Annually holidays come and go, but the after effect of all the fun, meals and relaxing activities we had seemed to have stuck with us, days after we should actually get back to the reality of our lives that quite demands our attention. Why is that? Well, there could be a lot of reasons to that and some might be anxiety, work place stress, toxic work plan autonomy, fatigue, bad losses etc. Though atimes the holiday blues experienced by an individual is fundamental fundamentally psychological.
Expert therefore advices that if you experience the holiday blues symptoms lasting longer than two weeks or show some level of severity, you may want to contact a professional, but for mild cases of the post holiday blues. Here are a couple of ways to get out of it.
1. Reframe how you think about January and February
It’s easy to think of the first two months of the year as dark, cold, and dreary. And even if the first two are objectively true, assigning a negative descriptor to them can become a self-fulfilling prophecy. With a little willingness and a few perspective changes, you can view these hunker-down months as an invitation to catch up on home organization projects, books, Netflix series, family game nights, or anything else you don’t have time for the rest of the year. Keep in mind: February is short, the days are getting longer, and spring is around the corner.
2. Keep Track of your eating
Some persons are of the theory that food is a good companion especially when upset, or disappointed. So, at such ma’y people incline towards eating as their first immediate solution to any pressing problem before them especially when it seems grave. A 2019 study shows, “evidence indicates a strong association between a poor diet and the exacerbation of mood disorders, including anxiety and depression.” Well, clearly eating is not always a solution to every problem, might not even be a solution to half of them. So, it is smarter to watch and pay close attention to your eating habits. No doubt, munching on. A yummy plate of cereals may abate your anger and how you should have react to a situation but that might be a bad habit and what about in cases whereby there’s nothing to Munch on? How about replacing that urge to eat something during a situation and rather, opt to make a quick count from 1-20 during those agitated emotional outburst. You don’t have to change everything you eat but adding more vitamin and nutrient-rich staples, and cutting back on fried foods and sweets may help improve your state of mind especially if experiencing an holiday blue.
3. Plan your next adventure
Give yourself something to do or look forward to, like a home improvement project, your next vacation, or a road trip to see people you care about—anything that gives your thoughts and attention another place to land. Even if it’s not something as fun as travel, you can feel a burst of proud productivity even by checking long-awaited tasks off your list. And finishing small tasks will energize you to tackle bigger to do’s. You’ve been wanting to file that errant pile of papers in your office for about a year, haven’t you?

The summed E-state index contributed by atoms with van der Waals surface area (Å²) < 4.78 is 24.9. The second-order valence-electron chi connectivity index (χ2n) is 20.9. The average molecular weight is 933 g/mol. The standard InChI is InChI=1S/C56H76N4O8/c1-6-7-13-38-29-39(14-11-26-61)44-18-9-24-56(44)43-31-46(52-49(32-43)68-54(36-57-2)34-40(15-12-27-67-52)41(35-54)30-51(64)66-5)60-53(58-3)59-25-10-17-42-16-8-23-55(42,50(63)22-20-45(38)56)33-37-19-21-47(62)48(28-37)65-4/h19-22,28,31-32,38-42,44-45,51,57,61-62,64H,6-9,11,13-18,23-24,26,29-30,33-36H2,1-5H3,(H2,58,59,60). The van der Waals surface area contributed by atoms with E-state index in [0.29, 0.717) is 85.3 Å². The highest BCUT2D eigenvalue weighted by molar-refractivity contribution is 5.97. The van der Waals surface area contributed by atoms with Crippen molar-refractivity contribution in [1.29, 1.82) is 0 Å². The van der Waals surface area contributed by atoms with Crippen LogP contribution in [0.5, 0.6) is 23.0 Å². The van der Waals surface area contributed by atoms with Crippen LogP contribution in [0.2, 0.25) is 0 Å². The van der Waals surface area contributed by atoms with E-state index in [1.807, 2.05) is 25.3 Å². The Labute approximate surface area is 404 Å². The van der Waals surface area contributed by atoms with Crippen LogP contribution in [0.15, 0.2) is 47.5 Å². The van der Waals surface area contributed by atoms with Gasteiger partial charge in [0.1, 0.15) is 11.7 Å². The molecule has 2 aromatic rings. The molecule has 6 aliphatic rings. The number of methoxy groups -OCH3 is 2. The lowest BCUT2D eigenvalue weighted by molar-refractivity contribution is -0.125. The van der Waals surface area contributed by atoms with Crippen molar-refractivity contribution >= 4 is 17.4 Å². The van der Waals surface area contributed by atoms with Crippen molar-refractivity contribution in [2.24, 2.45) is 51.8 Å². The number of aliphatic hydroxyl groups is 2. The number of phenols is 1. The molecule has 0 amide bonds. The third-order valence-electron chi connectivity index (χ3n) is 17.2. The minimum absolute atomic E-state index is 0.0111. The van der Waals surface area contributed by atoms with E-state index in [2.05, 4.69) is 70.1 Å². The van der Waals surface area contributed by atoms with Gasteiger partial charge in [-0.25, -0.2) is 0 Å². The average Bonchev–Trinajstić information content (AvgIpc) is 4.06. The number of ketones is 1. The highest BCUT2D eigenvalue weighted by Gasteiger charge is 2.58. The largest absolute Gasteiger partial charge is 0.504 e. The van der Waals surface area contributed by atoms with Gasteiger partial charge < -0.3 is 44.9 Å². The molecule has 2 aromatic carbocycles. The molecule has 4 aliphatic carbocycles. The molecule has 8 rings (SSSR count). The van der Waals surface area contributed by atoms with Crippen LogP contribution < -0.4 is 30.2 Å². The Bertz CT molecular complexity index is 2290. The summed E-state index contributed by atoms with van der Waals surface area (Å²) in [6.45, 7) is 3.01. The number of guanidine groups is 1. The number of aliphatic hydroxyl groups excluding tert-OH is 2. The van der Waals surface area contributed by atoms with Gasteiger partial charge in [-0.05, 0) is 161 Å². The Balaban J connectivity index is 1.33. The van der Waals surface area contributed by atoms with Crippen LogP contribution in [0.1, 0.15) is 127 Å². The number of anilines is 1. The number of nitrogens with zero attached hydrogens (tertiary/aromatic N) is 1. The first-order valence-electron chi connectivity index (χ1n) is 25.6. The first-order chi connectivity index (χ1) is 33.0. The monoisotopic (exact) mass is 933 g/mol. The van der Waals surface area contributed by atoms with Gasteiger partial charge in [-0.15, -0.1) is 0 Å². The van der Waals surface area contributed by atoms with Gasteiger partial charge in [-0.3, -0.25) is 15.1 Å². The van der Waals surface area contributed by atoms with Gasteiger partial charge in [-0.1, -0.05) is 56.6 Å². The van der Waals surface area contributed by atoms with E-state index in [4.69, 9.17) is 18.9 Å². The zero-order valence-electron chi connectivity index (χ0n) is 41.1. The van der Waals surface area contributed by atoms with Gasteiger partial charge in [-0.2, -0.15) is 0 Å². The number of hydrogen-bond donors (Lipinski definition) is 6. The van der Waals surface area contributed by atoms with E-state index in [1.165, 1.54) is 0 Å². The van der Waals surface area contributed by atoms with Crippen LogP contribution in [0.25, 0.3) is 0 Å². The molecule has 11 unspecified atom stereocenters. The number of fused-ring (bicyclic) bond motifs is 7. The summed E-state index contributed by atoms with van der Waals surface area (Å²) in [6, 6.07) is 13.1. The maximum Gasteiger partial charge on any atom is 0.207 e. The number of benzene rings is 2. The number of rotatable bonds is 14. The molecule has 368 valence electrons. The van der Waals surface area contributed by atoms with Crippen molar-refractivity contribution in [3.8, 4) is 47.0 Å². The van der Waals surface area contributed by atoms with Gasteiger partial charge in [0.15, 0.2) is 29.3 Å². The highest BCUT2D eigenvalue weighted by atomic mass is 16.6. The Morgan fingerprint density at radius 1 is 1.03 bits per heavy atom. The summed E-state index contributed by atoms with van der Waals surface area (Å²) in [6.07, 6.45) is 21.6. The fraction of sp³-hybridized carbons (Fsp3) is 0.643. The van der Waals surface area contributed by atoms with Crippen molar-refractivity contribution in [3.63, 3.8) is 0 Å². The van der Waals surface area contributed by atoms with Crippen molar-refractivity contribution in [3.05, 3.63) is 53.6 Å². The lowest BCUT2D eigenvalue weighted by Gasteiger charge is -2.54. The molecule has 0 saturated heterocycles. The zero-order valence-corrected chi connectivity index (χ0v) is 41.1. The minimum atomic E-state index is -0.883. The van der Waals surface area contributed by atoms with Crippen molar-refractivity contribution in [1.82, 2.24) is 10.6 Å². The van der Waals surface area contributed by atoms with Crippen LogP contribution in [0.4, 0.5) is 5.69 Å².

4. Talk to Someone
While some persons dread holidays perhaps because of how lonely they may get to be, some actually suffer from post holiday blues, too depressed to get their head out of the holiday and back to work, too sad and obsessed to let go of the warm feeling, so it lingers in their minds.
Margaret Wehrenberg, Psy.D, “although it may feel like depression, it is more likely this mood is one of loss.” Much like finishing a major project at work, a school semester, or a vacation, there can be an unsettling feeling of “what now?” after pouring yourself into something
5. Cut down on your alcohol intake
Alcohol is everywhere during the holiday season, and it’s fun to partake. Let’s not forget, though, that it’s a depressant that can leave you feeling emotionally low, irritable, and brain-fogged the next day—and it disrupts restorative, REM sleep. Consider trying Dry January if you want, taking up mindful drinking, or giving yourself a mini-break from booze altogether.
Exercise is always important, but never more than when you’re starting to feel down. According to the Primary Care Companion to the Journal of Clinical Psychiatry, “aerobic exercises – jogging, swimming, cycling, walking, gardening, and dancing, have been proved to reduce anxiety and depression” due in part to increased blood circulation to the brain.
It doesn’t need to be a killer workout at the gym. Something as simple as a walk can have a positive effect. (And we should still try to go outside, even if it’s cold.) Leaving your house is key to shake off the feeling of quiet inertia at home. If you need a low gradient to get started, try one of these exercises you can do in your bed.